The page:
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Unlock the Madness – A Mythos Tales Review

mythos-tales-board-game-boxDark Deeds are afoot in Arkham (as usual). Take on the role of Investigators under the tutelage of the Miskatonic University’s Professor Armitage, and see whether you can solve the mystery, and retain your sanity as you do, in Mythos Tales.

Mythos Tales builds on a very similar foundation to Sherlock Holmes Consulting Detective, and if you’re not familiar with that game, I’d recommend checking out our review of it first, as I’ll be drawing a lot of comparisons between the two games in this review.

Mythos Tales: what’s in the box?

mythos-tales-board-game-contentsMythos Tales has no dice, no player tokens, in fact very little of anything besides sheets of paper and books – it’s up to you to put those resources to good use in order to solve the mystery.

Before your first game, you’ll need to read through the rule-book, which also contains a handy quick-reference guide to some generic sources of information in Arkham – the hospital, police station, library, or speakeasy, for example. Once you have the basics clear, you turn to the case book.

mythos-tales-board-game-mapThe case book is the heart of a game of Mythos Tales, containing the stories that drive the game. Each of the 8(?) Mysteries are structured in broadly the same way: an introduction, a series of encounters, a list of questions/answer and scores, and finally the solution.

Aside from the case book, as investigators you also have at your disposal a map of Arkham, a copy of the day’s Newspaper, and a Directory of the town. There is also a board to keep track of time, which marks both how far you have got, and your deadline for returning to Professor Armitage.

Sounds good – what do we do?

mythos-tales-board-game-art2As mentioned above, each case in Mythos Tales begins with a short prose introduction, in which Professor Armitage outlines a mystery or unsolved crime to you: generally he’ll provide a narrative introduction, a broad assessment of how long he thinks that case will take to solve, and the invitation to go off and crack the case.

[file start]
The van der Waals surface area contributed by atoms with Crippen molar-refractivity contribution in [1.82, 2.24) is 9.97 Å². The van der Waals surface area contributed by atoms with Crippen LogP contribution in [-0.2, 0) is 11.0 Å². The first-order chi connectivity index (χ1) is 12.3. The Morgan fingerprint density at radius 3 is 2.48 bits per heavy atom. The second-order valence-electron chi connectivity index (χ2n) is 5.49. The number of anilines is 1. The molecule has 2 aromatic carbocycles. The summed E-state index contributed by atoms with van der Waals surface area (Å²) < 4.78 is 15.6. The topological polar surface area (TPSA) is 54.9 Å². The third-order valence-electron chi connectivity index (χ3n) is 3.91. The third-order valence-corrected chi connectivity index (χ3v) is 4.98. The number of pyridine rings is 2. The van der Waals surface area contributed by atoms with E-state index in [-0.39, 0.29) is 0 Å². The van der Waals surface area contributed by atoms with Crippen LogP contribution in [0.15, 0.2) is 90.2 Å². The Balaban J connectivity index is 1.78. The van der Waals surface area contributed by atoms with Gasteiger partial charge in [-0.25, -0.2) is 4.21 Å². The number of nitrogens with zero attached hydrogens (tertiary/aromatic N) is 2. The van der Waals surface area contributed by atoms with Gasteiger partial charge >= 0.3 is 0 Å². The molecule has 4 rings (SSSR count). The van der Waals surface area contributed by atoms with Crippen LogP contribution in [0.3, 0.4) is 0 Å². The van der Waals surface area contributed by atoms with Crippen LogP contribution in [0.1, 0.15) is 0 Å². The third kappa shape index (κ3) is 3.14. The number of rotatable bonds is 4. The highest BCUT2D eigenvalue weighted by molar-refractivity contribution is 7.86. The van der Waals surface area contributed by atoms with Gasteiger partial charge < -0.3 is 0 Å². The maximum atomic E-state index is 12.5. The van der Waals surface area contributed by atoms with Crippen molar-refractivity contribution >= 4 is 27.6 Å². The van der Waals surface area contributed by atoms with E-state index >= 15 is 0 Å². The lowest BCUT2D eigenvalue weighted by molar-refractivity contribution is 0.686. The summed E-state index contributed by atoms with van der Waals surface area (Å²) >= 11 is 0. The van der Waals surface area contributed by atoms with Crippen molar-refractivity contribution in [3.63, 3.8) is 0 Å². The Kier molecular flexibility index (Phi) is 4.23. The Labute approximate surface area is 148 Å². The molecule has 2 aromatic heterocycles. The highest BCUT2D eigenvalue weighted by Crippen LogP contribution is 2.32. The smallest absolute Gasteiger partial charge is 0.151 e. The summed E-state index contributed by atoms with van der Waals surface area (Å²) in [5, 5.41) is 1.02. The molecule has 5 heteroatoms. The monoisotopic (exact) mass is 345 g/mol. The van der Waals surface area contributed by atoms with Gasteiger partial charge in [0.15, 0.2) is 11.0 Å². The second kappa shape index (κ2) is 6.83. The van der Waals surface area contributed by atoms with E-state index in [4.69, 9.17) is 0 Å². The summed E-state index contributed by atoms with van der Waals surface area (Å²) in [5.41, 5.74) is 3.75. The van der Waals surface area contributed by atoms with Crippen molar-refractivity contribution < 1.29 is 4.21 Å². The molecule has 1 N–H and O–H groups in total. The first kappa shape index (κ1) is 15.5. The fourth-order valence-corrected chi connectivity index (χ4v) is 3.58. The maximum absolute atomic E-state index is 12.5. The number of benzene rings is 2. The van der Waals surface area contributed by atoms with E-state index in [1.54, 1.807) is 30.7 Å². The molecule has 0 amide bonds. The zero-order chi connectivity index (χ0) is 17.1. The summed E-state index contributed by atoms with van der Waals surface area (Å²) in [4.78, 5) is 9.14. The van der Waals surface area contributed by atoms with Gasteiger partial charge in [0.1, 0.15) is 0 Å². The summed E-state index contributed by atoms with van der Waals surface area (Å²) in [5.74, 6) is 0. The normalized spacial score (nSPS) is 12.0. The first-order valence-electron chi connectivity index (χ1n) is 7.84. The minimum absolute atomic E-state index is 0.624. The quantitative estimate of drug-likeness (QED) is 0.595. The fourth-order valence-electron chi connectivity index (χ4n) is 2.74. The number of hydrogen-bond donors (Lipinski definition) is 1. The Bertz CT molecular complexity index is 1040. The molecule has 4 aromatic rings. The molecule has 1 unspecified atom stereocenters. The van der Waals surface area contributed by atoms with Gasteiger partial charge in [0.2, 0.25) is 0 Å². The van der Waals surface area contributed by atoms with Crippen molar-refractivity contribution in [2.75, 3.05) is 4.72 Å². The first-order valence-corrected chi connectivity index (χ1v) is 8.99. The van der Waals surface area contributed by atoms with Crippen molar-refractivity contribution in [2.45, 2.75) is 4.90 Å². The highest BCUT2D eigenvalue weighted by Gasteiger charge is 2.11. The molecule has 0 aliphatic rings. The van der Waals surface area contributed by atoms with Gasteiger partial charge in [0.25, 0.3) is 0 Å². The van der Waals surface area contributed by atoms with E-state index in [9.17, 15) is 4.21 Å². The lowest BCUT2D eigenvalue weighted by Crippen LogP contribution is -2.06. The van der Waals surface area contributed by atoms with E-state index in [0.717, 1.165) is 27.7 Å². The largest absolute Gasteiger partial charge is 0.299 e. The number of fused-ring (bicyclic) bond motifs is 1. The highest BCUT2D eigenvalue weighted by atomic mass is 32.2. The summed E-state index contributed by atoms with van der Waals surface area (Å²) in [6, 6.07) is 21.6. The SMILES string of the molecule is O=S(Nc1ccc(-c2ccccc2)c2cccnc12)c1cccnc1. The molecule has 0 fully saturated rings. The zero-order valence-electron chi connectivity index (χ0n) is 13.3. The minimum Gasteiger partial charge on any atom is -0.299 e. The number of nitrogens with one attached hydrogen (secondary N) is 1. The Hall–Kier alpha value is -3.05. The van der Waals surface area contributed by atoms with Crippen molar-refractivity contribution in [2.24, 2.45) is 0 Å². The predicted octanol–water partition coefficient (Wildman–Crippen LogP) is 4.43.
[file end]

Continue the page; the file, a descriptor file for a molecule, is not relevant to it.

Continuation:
Players of Mythos Tales must then set out to solve the mystery. You decide which place you wish to visit, check from the map or directory what the reference number for that place is, then turn to that entry in the case book, and read what you find there.

Hopefully, the paragraphs you read in the first few leads you follow will lead you on to further leads, and gradually the mystery will unfold.

mythos-tales-board-game-papersEventually, you will either run out of time, or decide that you have accumulated enough evidence to understand what is going on – this is when you proceed to the question and answer part of the game.

In the final part of a game of Mythos Tales, the players will have to answer a series of questions: these are generally based on the information you will have accumulated, although a working knowledge of the Cthulhu Mythos may well help you fill in some blanks. Once you have answered the questions you check the answers, scoring marks for correct answers – you will then compare the number of locations you visited to Professor Armitage, losing points if you have visited more spaces than him, and arriving at a final total: this will generally breakdown into “excellent” (possibly accompanied by a “how about we make it harder for you next time?”) “not bad” or “oh dear, maybe you need some more help next time.”

Arkham and London: Spot the difference


The Time (Hourglass) Marker advances each time you change location – X marks your deadline for solving the case.